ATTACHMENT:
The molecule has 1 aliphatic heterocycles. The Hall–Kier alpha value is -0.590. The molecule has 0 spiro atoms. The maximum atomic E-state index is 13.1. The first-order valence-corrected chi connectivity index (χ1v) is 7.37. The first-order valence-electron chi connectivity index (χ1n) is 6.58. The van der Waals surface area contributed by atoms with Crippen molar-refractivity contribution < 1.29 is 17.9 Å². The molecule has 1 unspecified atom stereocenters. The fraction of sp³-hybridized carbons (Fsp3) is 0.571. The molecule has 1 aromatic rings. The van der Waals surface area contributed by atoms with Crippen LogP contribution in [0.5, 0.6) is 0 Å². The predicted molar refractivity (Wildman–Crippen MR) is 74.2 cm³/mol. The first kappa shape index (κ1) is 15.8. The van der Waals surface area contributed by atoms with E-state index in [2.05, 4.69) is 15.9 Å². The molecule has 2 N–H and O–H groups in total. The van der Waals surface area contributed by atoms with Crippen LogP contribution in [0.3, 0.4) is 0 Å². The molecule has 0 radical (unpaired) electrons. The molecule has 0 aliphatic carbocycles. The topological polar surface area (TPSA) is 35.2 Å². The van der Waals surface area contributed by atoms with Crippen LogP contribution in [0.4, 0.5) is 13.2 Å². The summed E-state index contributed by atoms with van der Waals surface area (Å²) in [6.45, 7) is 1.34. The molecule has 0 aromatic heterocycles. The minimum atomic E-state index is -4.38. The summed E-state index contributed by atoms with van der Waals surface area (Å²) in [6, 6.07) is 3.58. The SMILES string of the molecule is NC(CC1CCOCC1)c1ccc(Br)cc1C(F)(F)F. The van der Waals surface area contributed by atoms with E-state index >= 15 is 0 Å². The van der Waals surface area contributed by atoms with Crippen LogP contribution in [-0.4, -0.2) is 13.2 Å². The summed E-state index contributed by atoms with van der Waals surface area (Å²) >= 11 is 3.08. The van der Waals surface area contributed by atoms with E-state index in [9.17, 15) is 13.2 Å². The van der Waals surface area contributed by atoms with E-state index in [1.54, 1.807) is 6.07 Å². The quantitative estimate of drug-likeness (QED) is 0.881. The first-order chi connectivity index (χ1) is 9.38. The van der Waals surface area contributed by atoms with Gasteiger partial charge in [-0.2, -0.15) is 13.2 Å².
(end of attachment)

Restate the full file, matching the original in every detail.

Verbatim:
The molecule has 1 aliphatic heterocycles. The Hall–Kier alpha value is -0.590. The molecule has 0 spiro atoms. The maximum atomic E-state index is 13.1. The first-order valence-corrected chi connectivity index (χ1v) is 7.37. The first-order valence-electron chi connectivity index (χ1n) is 6.58. The van der Waals surface area contributed by atoms with Crippen molar-refractivity contribution < 1.29 is 17.9 Å². The molecule has 1 unspecified atom stereocenters. The fraction of sp³-hybridized carbons (Fsp3) is 0.571. The molecule has 1 aromatic rings. The van der Waals surface area contributed by atoms with Crippen LogP contribution in [0.5, 0.6) is 0 Å². The predicted molar refractivity (Wildman–Crippen MR) is 74.2 cm³/mol. The first kappa shape index (κ1) is 15.8. The van der Waals surface area contributed by atoms with E-state index in [2.05, 4.69) is 15.9 Å². The molecule has 2 N–H and O–H groups in total. The van der Waals surface area contributed by atoms with Crippen LogP contribution in [0.3, 0.4) is 0 Å². The molecule has 0 radical (unpaired) electrons. The molecule has 0 aliphatic carbocycles. The topological polar surface area (TPSA) is 35.2 Å². The van der Waals surface area contributed by atoms with Crippen LogP contribution in [0.4, 0.5) is 13.2 Å². The summed E-state index contributed by atoms with van der Waals surface area (Å²) in [6.45, 7) is 1.34. The molecule has 0 aromatic heterocycles. The minimum atomic E-state index is -4.38. The summed E-state index contributed by atoms with van der Waals surface area (Å²) in [6, 6.07) is 3.58. The SMILES string of the molecule is NC(CC1CCOCC1)c1ccc(Br)cc1C(F)(F)F. The van der Waals surface area contributed by atoms with E-state index >= 15 is 0 Å². The van der Waals surface area contributed by atoms with Crippen LogP contribution in [-0.4, -0.2) is 13.2 Å². The summed E-state index contributed by atoms with van der Waals surface area (Å²) >= 11 is 3.08. The van der Waals surface area contributed by atoms with E-state index in [9.17, 15) is 13.2 Å². The van der Waals surface area contributed by atoms with E-state index in [1.54, 1.807) is 6.07 Å². The quantitative estimate of drug-likeness (QED) is 0.881. The first-order chi connectivity index (χ1) is 9.38. The van der Waals surface area contributed by atoms with Gasteiger partial charge in [-0.2, -0.15) is 13.2 Å².